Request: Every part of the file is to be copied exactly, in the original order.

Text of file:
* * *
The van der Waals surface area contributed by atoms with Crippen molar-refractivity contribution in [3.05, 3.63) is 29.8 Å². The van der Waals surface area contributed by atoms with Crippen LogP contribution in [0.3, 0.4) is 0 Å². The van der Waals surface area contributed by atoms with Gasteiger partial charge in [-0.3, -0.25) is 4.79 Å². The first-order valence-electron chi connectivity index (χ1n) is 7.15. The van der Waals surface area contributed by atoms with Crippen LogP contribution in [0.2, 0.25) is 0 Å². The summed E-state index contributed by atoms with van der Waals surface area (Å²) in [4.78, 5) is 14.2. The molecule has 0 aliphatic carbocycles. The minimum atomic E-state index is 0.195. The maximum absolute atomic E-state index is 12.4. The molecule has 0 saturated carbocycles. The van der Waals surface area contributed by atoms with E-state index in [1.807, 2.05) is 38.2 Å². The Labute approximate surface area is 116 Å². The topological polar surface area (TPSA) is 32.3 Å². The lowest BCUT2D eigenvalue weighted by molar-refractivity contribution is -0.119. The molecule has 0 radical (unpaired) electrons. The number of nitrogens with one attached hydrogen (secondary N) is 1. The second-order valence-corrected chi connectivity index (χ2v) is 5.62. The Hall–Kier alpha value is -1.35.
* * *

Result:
The van der Waals surface area contributed by atoms with Crippen molar-refractivity contribution in [3.05, 3.63) is 29.8 Å². The van der Waals surface area contributed by atoms with Crippen LogP contribution in [0.3, 0.4) is 0 Å². The van der Waals surface area contributed by atoms with Gasteiger partial charge in [-0.3, -0.25) is 4.79 Å². The first-order valence-electron chi connectivity index (χ1n) is 7.15. The van der Waals surface area contributed by atoms with Crippen LogP contribution in [0.2, 0.25) is 0 Å². The summed E-state index contributed by atoms with van der Waals surface area (Å²) in [4.78, 5) is 14.2. The molecule has 0 aliphatic carbocycles. The minimum atomic E-state index is 0.195. The maximum absolute atomic E-state index is 12.4. The molecule has 0 saturated carbocycles. The van der Waals surface area contributed by atoms with E-state index in [1.807, 2.05) is 38.2 Å². The Labute approximate surface area is 116 Å². The topological polar surface area (TPSA) is 32.3 Å². The lowest BCUT2D eigenvalue weighted by molar-refractivity contribution is -0.119. The molecule has 0 radical (unpaired) electrons. The number of nitrogens with one attached hydrogen (secondary N) is 1. The second-order valence-corrected chi connectivity index (χ2v) is 5.62. The Hall–Kier alpha value is -1.35.